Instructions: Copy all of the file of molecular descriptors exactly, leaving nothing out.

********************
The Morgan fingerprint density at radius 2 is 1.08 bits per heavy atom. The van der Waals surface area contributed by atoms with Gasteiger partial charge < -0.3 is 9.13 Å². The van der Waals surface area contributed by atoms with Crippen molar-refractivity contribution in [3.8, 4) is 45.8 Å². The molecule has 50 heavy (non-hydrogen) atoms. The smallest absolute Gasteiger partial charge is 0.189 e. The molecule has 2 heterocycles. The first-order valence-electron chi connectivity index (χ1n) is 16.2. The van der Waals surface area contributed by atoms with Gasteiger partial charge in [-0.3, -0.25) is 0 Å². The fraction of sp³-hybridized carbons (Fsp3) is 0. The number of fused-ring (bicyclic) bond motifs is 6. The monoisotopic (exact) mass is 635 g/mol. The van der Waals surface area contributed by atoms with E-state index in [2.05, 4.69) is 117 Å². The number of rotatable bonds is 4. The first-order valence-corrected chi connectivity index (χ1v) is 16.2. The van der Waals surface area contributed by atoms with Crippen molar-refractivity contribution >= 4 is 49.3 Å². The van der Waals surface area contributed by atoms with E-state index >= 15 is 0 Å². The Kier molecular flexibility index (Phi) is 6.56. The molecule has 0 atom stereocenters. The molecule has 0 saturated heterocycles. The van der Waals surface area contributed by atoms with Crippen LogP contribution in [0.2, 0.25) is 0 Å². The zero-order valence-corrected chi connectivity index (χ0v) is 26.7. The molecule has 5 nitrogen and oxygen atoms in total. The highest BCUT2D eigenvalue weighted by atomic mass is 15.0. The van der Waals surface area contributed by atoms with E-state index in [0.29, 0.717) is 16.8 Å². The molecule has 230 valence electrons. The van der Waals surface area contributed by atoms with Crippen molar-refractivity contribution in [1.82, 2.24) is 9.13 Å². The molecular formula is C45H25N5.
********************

The Morgan fingerprint density at radius 2 is 1.08 bits per heavy atom. The van der Waals surface area contributed by atoms with Gasteiger partial charge < -0.3 is 9.13 Å². The van der Waals surface area contributed by atoms with Crippen molar-refractivity contribution in [3.8, 4) is 45.8 Å². The molecule has 50 heavy (non-hydrogen) atoms. The smallest absolute Gasteiger partial charge is 0.189 e. The molecule has 2 heterocycles. The first-order valence-electron chi connectivity index (χ1n) is 16.2. The van der Waals surface area contributed by atoms with Gasteiger partial charge in [-0.3, -0.25) is 0 Å². The fraction of sp³-hybridized carbons (Fsp3) is 0. The number of fused-ring (bicyclic) bond motifs is 6. The monoisotopic (exact) mass is 635 g/mol. The van der Waals surface area contributed by atoms with E-state index in [2.05, 4.69) is 117 Å². The number of rotatable bonds is 4. The first-order valence-corrected chi connectivity index (χ1v) is 16.2. The van der Waals surface area contributed by atoms with Crippen molar-refractivity contribution >= 4 is 49.3 Å². The van der Waals surface area contributed by atoms with E-state index >= 15 is 0 Å². The Kier molecular flexibility index (Phi) is 6.56. The molecule has 0 atom stereocenters. The molecule has 0 saturated heterocycles. The van der Waals surface area contributed by atoms with Crippen LogP contribution in [0.2, 0.25) is 0 Å². The zero-order valence-corrected chi connectivity index (χ0v) is 26.7. The molecule has 5 nitrogen and oxygen atoms in total. The highest BCUT2D eigenvalue weighted by atomic mass is 15.0. The van der Waals surface area contributed by atoms with E-state index in [0.29, 0.717) is 16.8 Å². The molecule has 230 valence electrons. The van der Waals surface area contributed by atoms with Crippen molar-refractivity contribution in [1.82, 2.24) is 9.13 Å². The molecular formula is C45H25N5.